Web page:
The next segment celebrated Brazilian artists, which was followed by a two—minute feature on the defining moments of Rio, followed by the Games last medal ceremony — the men’s marathon.

11 minutes 45 minutes were dedicated to Tokyo 2020 as the Japanese expressed their gratitude and put up a display of grit, determination, courage and hope to make it a greater success in four years’ time.

It was followed by the official protocol of speech giving before a carnival parade entertained the spectators. The spectacular fireworks display emanating from the Maracana lighted the Rio sky and Olympic flame was finally doused as it was time to bid goodbye and bring curtains down on the sporting spectacle.

But it was not before Brazil’s signature samba carnival march that has become an anthem. Traditionally attired samba dance masters and flag bearers’ entered the pitch after six singers began singing ‘Cidade Maravilhosa.

Symbol of hope

To the sound of popular samba songs, Brazilian top model Izabel Goulart was joined by Renato Sorriso, a dustman and road sweeper who became famous for his good humour and smile while cleaning up after Carnival in 1997 in a unique gesture.

Bach thanked the volunteers, athletes and the Refugee Olympic Team who participated in the Games for the first time.

“You the athletes of the world have shown us all the power of sport to unite the world. Together, we can go further. Together, we can aim even higher. United in our diversity, we are stronger,” Bach said.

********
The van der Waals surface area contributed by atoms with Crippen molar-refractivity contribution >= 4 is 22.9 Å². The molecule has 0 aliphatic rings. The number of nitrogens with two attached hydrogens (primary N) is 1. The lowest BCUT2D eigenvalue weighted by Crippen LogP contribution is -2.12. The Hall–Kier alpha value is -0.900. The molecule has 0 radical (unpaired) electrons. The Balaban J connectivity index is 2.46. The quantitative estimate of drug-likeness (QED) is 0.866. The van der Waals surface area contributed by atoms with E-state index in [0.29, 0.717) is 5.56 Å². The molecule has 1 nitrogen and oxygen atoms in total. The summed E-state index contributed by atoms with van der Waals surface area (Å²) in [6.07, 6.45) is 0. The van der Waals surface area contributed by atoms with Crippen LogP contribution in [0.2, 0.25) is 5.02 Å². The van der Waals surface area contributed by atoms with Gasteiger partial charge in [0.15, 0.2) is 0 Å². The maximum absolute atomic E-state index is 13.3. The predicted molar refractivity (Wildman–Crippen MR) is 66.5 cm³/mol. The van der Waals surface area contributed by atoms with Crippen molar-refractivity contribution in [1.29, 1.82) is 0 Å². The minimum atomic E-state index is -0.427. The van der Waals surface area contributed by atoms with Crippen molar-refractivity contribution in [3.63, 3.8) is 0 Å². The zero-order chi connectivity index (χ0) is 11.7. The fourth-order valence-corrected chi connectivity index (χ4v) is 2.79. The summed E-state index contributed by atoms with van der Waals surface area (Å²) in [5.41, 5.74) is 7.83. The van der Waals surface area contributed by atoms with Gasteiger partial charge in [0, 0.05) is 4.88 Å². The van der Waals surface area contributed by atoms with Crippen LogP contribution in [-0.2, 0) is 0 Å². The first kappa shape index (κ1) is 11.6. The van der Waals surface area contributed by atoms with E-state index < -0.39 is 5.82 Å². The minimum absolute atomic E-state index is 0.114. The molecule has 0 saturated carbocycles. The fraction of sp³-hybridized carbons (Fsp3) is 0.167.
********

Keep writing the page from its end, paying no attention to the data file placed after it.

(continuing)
“Thank you, dear refugee athletes. You have inspired us with your talent and human spirit. You are a symbol of hope to the millions of refugees in the world. We will continue to stay at your side after these Olympic Games.

“We arrived in Brazil as guests. Today we depart as your friends. You will have a place in our hearts forever,” he added in an emotional speech.

Bach was accompanied by Carlos Arthur Nuzman, the president of the Rio 2016 Organising Committee.

“I’m the happiest man alive at the moment. Let’s celebrate together the Games of Rio. It will stay forever,” Nuzman said.

The IOC also honoured the people who made this ‘miracle’ happen by awarding the Cariocas (native of Rio) the Olympic Cup, which was constituted by the the founder of the modern Olympic Games, Pierre de Coubertin.

“The IOC has invited six of you to accept this Cup here tonight,” Bach said.

Published on August 22, 2016

A letter from the Editor